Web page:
Karuk Tribe Deputy Director of Eco-cultural Revitalization Bill Tripp, whose tribal lands border Robbins’s, said the fire suppression era intensified with the passing of the Federal Weeks act of 1911, which enabled purchased land to be turned into national forests under the jurisdiction of the Forest Service.

“The Forest Service took it upon themselves to kill native Americans for burning,” he told Al Jazeera.

A slurry bomber drops retardant over the CalWood fire near Buckingham Park northwest of Boulder [Eric Lutzens/MediaNews Group/The Denver Post via Getty Images]

Increased political will?

Tim Ingalsbee, a former wildland USFS and NPS firefighter who now runs the FUSEE think-tank told Al Jazeera huge wildfires could be prevented if there were a more robust state and national prescribed burn strategy.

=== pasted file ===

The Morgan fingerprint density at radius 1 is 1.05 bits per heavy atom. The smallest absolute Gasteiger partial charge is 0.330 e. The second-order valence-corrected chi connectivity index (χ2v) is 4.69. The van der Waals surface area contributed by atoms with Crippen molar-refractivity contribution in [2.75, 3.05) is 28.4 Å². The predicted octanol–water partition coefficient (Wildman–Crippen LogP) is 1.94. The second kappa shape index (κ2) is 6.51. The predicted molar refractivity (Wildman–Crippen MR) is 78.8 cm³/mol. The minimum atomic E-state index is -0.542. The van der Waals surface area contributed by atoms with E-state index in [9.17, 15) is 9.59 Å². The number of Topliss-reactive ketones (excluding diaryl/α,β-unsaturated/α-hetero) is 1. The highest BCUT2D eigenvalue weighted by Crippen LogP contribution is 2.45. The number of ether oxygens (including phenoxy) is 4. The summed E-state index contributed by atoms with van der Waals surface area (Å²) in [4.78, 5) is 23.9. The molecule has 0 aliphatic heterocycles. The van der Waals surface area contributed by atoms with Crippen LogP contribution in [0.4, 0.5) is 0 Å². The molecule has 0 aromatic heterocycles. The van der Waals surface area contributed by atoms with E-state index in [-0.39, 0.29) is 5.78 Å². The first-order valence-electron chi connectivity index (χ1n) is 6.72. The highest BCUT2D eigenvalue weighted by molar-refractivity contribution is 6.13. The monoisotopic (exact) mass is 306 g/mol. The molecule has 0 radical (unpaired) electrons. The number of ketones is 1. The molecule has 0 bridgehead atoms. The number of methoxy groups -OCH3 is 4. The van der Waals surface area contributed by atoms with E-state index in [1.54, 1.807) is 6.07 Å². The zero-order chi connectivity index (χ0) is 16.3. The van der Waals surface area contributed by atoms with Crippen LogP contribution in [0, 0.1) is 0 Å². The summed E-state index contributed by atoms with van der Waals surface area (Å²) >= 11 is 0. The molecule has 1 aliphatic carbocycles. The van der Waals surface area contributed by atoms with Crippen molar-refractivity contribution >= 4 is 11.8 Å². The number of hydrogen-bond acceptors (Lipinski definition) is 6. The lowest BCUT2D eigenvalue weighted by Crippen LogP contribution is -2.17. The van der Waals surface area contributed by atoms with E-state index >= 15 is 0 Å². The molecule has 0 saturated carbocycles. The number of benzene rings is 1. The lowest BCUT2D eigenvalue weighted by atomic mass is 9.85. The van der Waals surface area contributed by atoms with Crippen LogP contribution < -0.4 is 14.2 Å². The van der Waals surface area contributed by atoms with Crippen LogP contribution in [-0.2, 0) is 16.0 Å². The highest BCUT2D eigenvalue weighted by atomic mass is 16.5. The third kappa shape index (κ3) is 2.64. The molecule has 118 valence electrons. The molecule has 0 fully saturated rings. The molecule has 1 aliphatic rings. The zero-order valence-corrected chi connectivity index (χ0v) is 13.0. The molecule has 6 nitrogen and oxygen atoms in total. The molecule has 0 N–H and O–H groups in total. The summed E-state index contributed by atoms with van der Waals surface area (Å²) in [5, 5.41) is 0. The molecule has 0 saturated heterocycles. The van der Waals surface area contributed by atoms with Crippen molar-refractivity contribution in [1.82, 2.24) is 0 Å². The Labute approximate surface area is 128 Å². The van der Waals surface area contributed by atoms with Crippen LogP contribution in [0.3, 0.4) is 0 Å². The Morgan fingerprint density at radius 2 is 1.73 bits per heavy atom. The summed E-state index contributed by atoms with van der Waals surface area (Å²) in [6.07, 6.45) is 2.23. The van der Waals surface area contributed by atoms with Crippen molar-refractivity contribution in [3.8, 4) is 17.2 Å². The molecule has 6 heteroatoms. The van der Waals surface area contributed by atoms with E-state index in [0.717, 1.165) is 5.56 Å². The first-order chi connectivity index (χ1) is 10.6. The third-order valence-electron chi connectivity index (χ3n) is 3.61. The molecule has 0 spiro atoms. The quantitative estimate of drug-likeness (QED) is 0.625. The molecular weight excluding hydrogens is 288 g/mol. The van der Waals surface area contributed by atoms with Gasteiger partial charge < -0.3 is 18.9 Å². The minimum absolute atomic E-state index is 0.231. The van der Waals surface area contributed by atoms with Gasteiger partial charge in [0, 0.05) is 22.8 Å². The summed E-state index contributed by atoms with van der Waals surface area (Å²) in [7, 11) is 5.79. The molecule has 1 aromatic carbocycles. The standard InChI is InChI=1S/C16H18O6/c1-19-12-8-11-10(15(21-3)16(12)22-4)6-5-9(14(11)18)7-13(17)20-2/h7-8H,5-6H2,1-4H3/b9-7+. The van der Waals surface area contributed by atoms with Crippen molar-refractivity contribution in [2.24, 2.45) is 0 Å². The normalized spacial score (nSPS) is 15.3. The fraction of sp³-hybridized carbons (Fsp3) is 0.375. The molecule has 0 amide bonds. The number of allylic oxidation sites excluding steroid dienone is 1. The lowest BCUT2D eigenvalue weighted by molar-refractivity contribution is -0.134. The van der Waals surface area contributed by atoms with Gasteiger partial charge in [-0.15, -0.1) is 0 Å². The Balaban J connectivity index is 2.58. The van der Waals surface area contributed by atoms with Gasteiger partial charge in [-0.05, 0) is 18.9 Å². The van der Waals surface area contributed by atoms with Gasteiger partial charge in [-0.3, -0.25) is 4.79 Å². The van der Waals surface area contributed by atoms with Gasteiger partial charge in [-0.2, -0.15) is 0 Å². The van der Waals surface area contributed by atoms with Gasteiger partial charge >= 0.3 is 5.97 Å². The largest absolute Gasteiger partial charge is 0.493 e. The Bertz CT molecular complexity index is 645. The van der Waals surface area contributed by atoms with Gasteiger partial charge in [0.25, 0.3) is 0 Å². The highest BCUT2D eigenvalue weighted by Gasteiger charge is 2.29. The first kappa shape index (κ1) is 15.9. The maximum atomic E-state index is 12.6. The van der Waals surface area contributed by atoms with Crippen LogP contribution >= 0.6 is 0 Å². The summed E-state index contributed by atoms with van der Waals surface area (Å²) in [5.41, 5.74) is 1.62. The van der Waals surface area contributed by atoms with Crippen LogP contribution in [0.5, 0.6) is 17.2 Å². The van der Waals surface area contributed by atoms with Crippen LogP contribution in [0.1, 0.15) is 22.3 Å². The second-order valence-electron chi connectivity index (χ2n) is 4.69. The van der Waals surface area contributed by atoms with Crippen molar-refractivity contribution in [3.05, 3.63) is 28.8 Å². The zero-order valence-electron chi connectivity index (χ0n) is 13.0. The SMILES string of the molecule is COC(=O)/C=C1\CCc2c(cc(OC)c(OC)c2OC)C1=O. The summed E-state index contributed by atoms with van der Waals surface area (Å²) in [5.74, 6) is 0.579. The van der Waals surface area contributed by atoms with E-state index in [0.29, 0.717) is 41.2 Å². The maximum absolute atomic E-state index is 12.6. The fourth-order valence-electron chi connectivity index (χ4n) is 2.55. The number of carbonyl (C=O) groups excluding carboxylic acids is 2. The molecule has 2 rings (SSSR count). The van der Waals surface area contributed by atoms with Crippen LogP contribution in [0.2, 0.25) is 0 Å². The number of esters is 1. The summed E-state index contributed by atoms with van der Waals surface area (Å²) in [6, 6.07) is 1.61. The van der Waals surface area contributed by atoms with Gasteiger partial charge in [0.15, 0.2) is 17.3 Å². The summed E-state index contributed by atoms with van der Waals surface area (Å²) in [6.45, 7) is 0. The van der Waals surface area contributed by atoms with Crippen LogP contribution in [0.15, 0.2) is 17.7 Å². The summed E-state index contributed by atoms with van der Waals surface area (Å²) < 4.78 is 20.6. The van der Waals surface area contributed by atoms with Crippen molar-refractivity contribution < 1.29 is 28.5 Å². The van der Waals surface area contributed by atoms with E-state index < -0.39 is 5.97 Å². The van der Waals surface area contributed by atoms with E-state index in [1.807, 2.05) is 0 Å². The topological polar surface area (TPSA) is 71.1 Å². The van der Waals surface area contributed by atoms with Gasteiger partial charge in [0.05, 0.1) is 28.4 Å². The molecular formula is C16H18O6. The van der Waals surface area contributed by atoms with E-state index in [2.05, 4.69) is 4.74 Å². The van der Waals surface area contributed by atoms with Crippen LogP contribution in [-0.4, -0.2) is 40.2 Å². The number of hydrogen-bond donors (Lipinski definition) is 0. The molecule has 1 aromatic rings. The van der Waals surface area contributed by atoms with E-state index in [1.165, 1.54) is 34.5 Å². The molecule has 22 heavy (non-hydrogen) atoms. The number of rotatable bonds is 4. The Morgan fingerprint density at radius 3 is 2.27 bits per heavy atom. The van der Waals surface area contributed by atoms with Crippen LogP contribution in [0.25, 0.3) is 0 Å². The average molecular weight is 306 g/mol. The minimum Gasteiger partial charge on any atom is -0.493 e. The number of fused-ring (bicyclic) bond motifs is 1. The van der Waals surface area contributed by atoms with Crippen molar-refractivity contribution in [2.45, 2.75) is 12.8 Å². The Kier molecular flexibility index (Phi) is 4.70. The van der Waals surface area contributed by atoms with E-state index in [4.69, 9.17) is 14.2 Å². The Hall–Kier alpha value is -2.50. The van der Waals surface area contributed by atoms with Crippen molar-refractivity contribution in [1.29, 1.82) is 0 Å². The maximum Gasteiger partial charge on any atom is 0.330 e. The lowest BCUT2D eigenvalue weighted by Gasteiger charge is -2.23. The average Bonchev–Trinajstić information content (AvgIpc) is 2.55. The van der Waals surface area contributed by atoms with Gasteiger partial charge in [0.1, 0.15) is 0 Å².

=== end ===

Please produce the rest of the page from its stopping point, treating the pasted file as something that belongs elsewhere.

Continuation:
“There wouldn’t be the big catastrophic fires that burned small towns, it would not be the disaster we’re seeing today,” he said.

Robbins says the intensity of the fires this year has created the national political and bureaucratic will to do more prescribed burns in order to prevent wildfires.

“I think that we have turned a corner and the tide is changing in terms of people’s view of, of what needs to be done,” she said.

National Park Service (NPS) Communications officer Tina Boehle told Al Jazeera the NPS and the US Forest Service (USFS) have a solid fire suppression policy.

“The National Park Service fuels management programme, which includes prescribed fire, continues to be of vital importance mitigating the risk of severe wildland fire,” she said.

“We all use the National Cohesive Wildland Fire Management Strategy, which has three goals – restore and maintain landscapes, create fire-adapted communities and respond to wildfire.”